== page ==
Shirley Harring

food, words and images

How to Smoke Foods using a Wok – Recipe

December 10, 2012
6 comments

How to Smoke Foods using a Wok - Recipe

Smoking food in a wok imparts a deep, delicious flavour into foods. You can smoke to cook, or smoke to impart flavour. The methods are very similar, the process almost identical.

Turning your wok into a smoker is simple and very efficient. You  will need your wok – a nice big one from  an Asian supermarket is best; lots of alfoil, a round cooling rack or bamboo steamer, and finely ground wood chips.

Line  the wok with alfoil so it hangs over the edges all the way around, about 3 – 5 cm.

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Make sure it’s THOROUGHLY covered.

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Place the wood chips (the ones above I have soaked in water and a little liquid smoke) in the bottom. You only need around a cupful.

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Fold a second piece of foil into the shape of the woodchips, and cover.

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Pop your steamer over this and centralise. If you don’t have a steamer you can use a cake rack or a roast rack –  you need it to sit above the chips without touching. If you use metal, make sure you do not pierce the alfoil.

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Now pop your food into the steamer. I am smoking eggplants from my garden, and some Patrice Newell garlic.

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Cover the basket with the lid, then lay a layer of alfoil loosely over the top.

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Tuck the sides of the top layer down and at the same time, gather the bottom layer’s overhang and crimp them together.

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You are doing this to create an almost airtight environment all the way around.

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Snug as a bug in a rug.

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Heat your flame on ‘high’.

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Pop the wok over the flame and reduce to very low.  Do not wait too long to do this or your wood chips with catch and begin to blacken.

So will your steamer basket.

Trust me. I know this.

Burned bamboo is not the flavour you wish to share with your guests.

You want a nice, slow smoulder.

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You will soon see some drifts of smoke escape from your little smoking machine. A slow smoulder in a smoker that allows some of the smoke to escape produces a better-finished product.

You can hot smoke by leaving the burner on under the wok, turning the foil pouch into a mini oven, or you can get cooler temperatures by blasting it with heat for 1 minute out of every ten. It’ll get hot enough to produce smoke, which will get trapped in the foil and smoke the food without cooking it much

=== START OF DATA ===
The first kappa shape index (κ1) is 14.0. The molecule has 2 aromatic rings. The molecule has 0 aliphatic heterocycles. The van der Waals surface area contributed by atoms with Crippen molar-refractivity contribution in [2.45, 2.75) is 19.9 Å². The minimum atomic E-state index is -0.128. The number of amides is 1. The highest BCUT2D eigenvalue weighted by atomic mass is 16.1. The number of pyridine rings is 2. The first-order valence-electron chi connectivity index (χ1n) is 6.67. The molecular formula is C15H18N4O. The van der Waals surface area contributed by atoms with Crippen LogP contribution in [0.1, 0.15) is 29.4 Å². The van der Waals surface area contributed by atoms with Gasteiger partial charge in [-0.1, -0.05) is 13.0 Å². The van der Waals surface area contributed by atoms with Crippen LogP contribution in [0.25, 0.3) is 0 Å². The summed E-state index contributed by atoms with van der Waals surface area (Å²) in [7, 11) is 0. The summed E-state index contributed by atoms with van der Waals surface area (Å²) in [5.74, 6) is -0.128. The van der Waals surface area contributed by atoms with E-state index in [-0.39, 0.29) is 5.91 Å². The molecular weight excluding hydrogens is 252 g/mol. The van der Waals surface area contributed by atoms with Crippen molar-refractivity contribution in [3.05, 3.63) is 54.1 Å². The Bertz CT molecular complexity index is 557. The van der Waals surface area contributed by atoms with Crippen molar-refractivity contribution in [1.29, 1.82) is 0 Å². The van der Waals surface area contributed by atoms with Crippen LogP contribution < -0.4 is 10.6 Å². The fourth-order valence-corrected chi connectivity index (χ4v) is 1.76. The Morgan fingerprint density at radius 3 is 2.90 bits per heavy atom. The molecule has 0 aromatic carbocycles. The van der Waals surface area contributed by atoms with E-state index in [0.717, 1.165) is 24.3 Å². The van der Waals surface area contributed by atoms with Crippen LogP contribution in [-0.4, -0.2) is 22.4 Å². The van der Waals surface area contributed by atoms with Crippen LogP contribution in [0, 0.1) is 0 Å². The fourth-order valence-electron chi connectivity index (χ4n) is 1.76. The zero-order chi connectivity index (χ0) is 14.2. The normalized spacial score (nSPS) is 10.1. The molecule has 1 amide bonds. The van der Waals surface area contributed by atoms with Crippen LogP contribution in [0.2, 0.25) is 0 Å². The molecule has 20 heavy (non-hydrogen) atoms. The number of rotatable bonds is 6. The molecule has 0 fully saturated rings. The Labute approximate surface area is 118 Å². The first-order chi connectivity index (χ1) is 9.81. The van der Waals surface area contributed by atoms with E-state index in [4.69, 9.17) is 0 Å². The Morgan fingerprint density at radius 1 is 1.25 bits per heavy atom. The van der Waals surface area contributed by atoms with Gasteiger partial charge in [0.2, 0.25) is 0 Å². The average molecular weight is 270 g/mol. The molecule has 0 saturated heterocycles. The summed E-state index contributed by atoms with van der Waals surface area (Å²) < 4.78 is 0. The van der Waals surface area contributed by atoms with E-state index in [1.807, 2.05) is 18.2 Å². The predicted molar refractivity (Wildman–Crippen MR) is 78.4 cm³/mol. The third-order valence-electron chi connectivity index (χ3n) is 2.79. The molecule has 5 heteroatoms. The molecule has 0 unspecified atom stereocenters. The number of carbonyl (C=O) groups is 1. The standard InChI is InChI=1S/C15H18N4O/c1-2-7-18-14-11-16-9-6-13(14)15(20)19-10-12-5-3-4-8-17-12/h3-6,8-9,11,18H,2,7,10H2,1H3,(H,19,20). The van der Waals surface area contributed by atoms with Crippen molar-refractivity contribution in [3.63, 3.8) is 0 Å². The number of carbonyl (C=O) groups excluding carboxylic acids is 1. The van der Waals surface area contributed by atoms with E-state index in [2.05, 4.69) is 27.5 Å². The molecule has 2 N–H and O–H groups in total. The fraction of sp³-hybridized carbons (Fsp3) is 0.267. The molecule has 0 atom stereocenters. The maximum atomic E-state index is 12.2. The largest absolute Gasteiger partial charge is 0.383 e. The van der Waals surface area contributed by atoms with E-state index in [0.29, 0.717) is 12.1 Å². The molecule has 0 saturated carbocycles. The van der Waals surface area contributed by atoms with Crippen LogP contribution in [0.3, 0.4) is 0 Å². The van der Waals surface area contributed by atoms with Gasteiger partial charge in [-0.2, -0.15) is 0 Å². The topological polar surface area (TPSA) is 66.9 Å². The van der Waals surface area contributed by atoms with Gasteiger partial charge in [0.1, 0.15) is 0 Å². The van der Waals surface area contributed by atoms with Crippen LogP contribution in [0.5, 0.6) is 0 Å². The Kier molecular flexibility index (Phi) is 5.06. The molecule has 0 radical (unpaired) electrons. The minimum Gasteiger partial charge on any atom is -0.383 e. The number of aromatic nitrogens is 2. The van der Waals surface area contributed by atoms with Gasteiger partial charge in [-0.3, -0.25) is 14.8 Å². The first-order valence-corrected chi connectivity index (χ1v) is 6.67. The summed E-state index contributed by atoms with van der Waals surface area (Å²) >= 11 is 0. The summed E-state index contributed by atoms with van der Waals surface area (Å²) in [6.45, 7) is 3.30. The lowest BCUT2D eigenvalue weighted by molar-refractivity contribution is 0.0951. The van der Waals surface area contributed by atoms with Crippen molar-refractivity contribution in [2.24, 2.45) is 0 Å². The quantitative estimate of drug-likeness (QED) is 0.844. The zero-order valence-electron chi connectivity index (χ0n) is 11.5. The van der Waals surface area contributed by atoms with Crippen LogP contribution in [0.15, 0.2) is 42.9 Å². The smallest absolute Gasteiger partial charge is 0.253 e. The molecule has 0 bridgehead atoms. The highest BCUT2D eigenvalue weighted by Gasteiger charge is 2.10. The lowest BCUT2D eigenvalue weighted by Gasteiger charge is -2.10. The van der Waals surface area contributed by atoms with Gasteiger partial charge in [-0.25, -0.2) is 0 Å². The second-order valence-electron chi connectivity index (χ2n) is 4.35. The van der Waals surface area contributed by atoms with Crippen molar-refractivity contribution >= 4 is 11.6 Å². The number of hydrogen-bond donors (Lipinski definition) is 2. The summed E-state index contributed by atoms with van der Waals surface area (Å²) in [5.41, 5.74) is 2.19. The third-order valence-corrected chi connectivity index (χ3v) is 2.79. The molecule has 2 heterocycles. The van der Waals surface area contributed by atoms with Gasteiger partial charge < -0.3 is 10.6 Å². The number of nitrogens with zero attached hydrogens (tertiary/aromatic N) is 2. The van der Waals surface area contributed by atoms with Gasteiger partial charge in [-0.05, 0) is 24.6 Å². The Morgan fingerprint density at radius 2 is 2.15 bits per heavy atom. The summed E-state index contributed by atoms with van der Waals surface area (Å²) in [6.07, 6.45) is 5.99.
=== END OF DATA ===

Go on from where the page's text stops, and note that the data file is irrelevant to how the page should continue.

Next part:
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Now, before you open the smoking oven,  I strongly suggest you TAKE IT OUTSIDE.

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Carefully remove the top foil and the lid. It will release a lot of  smoke.

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Test your foods for done-ness.

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Eggplant and garlic for  a baba ganoush.

6 Comments

  1. Cool – now questions –
    Will any wood chips do, or are there stores to buy them from (in the big smoke – boom boom)?
    Where do you get liquid smoke, what is is and is it necessary?
    Will it work on induction stoves?
    How did the baba ghanoush go and can we have some?
    What else can you smoke and is there a time frame for various stuff?

    I love the concept – may have to practice on my sister’s equipment…

  2. That looks scrumptious. Just so ya know. I would have set the whole works on fire! :-)

  3. What a great idea using your wok. Will have to give this a test run with some fresh salmon. Also what wood chips do you use? Where to get them, do you think a BBQ’s Galore will be able to help me out on that note?

    • Sorry Lizzie, Melinda and Jeanie, I have been away :) You can smoke with woodchips, tea – lots of things. (I love to tea smoke, it gives great results, especially a tea like Earl Grey) In this case I used some smoking chips from Bunnings (only cos they were a gift). BUnnings sell a few varieties of wood chips in the BBQ section. If you use ‘normal’ wood chips, be 100% sure the wood had never been treated or had any chemical residue of any kind. This sounds like common sense, but I have heard of people using wood chips from nurseries (intended for garden mulch) and getting very sick. Liquid smoke can be bought at most gourmet shops. It isn’t necessary, It’s usually a hickory based extract which is what gives some BBQ and USA sauces that deep, rich smokiness. You only need a drop or two. (I can happily send you a bottle in the mail, it’s no trouble) A bottle lasts forever – I have had mine since 1987!!! (use by date – what use by date?) You can smoke pretty much anything you want – meat, veggies, jerky, eggs…. endless!

  4. Rhu, a great idea and something I’ve been wanting to do for ages. Have bookmarked ready to try out in my holidays! Like Lizzie, above, might do some salmon!

  5. When I saw the reference to “smoke” and foods on a wok, it reminded me of one of my favorite Bob Newhart skits: http://www.youtube.com/watch?v=i7YBaiJMnik

    Happy holidays!

  6. Pingback: Sorbete Ahumado Tomate

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